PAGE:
Title: Running with Horses
Author: Jason Cockcroft
Illustrator: Jason Cockcroft
Publisher: Andersen Press
Genre: Teen fiction/young adult, Contemporary
Book format: Digital pre-publication copy
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Description:  Rabbit and his mum have moved to the coast to run a small caravan park. Rabbit has been struggling since he saw his father die – he finds it hard to speak. When he befriends a local boy, Joe, Rabbit begins to feel better – but he keeps having strange dreams of a frightened white horse. Hunting for the animal, the two boys stumble across something much more dangerous: a man being held hostage by a criminal gang. Their discovery will set them on a dangerous path that will risk everything Rabbit holds dear…

*Free copy provided by publisher for review…

Review:  I really enjoyed this book, even more than the previous book We Were Wolves!  Rabbit and his mum have moved to East Ferry where his mum helps to clean and look after a caravan park.  While Rabbit doesn’t talk much, hence his name, he and Joe are the best of friends.  One hot summer day, Joe takes Rabbit to see a dead horse, but the boys soon come across a hole in the ground with a door over it, and when the boys open the door, they find a man stuck in a hole, pushed down there by someone Joe knows.

Running with Horses digital image one
Image of illustration from digital copy I read

This is an interesting story from the start with our narrator, Rabbit, telling his story of what happened during one summer.  It’s been some months since the events of We Were Wolves took place, and now the narrator of that book, the boy, has a new nickname of Rabbit.  While Rabbit is still affected by the events of the past, things in his life feel better now, especially after he and his mum moved to the coast and he has now met Joe.  Joe and Rabbit are the best of friends, inseparable, and do everything together, but when Joe leads Rabbit to the man in the ground, Rabbit soon discovers something dark happening with Joe’s brother Billy.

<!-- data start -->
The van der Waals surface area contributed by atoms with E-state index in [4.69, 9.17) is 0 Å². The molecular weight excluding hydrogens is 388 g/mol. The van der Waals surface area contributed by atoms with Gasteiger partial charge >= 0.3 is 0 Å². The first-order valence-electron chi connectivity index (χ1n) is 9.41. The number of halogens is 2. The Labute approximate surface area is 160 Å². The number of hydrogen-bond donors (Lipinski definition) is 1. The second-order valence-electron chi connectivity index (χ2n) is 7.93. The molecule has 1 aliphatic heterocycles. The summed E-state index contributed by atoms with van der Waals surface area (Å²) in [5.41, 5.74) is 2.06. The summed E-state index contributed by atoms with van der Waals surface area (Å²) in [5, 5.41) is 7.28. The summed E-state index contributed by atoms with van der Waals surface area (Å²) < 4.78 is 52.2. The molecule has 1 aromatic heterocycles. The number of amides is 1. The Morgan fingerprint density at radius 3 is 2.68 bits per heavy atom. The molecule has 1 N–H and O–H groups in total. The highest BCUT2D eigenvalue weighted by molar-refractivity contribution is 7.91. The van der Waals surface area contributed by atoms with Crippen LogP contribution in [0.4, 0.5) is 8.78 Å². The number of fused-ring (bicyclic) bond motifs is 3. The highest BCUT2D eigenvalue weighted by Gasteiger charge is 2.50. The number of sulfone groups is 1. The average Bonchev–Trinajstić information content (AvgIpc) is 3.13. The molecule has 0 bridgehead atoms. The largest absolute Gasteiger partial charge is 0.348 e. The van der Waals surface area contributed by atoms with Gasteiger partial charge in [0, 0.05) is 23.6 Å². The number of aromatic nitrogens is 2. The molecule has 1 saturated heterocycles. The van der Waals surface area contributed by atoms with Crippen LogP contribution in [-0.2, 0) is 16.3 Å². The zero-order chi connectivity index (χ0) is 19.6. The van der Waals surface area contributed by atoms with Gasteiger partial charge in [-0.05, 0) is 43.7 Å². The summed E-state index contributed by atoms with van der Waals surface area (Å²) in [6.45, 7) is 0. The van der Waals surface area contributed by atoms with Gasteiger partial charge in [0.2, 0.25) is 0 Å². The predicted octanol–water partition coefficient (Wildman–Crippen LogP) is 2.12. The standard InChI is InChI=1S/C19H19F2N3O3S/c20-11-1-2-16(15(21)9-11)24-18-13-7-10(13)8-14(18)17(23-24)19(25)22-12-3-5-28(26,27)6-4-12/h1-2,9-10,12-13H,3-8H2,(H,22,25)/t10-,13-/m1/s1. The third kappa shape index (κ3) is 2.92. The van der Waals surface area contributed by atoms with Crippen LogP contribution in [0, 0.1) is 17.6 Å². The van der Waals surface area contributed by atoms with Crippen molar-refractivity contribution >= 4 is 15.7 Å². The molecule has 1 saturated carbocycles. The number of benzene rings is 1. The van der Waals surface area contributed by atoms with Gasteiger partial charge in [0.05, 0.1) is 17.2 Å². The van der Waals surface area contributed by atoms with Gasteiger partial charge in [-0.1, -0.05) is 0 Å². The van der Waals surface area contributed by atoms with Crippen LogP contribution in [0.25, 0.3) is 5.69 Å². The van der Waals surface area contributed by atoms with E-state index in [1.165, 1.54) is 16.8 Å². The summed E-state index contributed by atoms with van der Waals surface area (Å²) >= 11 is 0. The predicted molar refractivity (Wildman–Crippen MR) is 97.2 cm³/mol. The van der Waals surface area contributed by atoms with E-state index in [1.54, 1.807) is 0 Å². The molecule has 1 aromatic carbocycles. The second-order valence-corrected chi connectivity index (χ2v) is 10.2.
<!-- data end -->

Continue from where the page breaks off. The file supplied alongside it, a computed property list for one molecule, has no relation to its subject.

I like this story better than We Were Wolves, probably as there wasn’t the foreshadowing of what would happen at the end.  As a result I found myself instantly swept up into the story and I really enjoyed finding out what happened with Rabbit and Joe and the man in the hole they find.  Once we discover who has dumped the man in the hole and why, the story takes us on a deeper track, with Rabbit wanting to help the man which he soon tries to do.  I like where the story goes and how we later find out more about the man who was stuck in the hole, and more about the horse that plagues Rabbit’s dreams.

The tale is quite gritty and dark in places with some violence and arson taking place.  The story is interesting and exciting though, especially the further it gets in and how tense things get when Rabbit is trying to help the man.  There are some deeper moments I enjoyed too, Rabbit learning more about Joe’s past and the bond between the two of them being so close that it was lovely to see their friendship and the way Rabbit cares for Joe even more than we first think.  As the story draws towards the ending, I like how we finally find out Rabbit’s real name (something that’s been missing since the first book) and how he grows as a character.

There are illustrations throughout the book, on some pages and I assume they either take up a whole page of part of a page or are fitted around the text like in the first book.  I have only had access to a digital copy of this book so far, and so have seen the illustrations but not the way they are formatted around the text.  The illustrations are all lovely though, in black, white and grey and they are so mesmerising to look at.  I’ve shared a couple of images of pictures in this story, which are so detailed and bring to life some of the magic of the story.

The ending is very good, a lot happens and it was so dramatic and exciting.  Thigns take a dark turn, especially when Rabbit is searching for someone at the end, and I like how this book kept me guessing at what would happen, it ending in a very satisfying way.  I do like how Rabbit and Joe both grow and how Rabbit’s story especially sees him grow and mature a lot through the book, and how he feels more sorted out in his mind with everything that’s happened to him, including with his dad by the end of the story.  I also like how we see mentions of characters from the first book, like with what happens with Sophie too.  There are occasional uses of the s and b swear words but it’s not frequent.  There is also some violence described including violence towards a child.

Image of illustration from digital copy I read

Overall I have really enjoyed reading this story, so much more than We Were Wolves!  This book could be read as a standalone, there is enough mention of what happened in the previous book to understand Rabbit’s back story.  However, I did try reading this book first and it just didn’t have the same impact as it did when I read We Were Wolves first.  So, although this book feels like a better read to me, I do think you’d get more enjoyment if you read We Were Wolves first.  The book is marked as a fantasy, but I’m not sure I’d call this one fantasy either, apart from the dreams Rabbit has about the horse, and the magical way the horse appears, it really isn’t a fantasy book so much as it is a contemporary one.  A great read, with such beautiful illustrations that I will love to read again in future.

What do you think of this book?  Do you like horses?  Let me know what you think in the comments below 🙂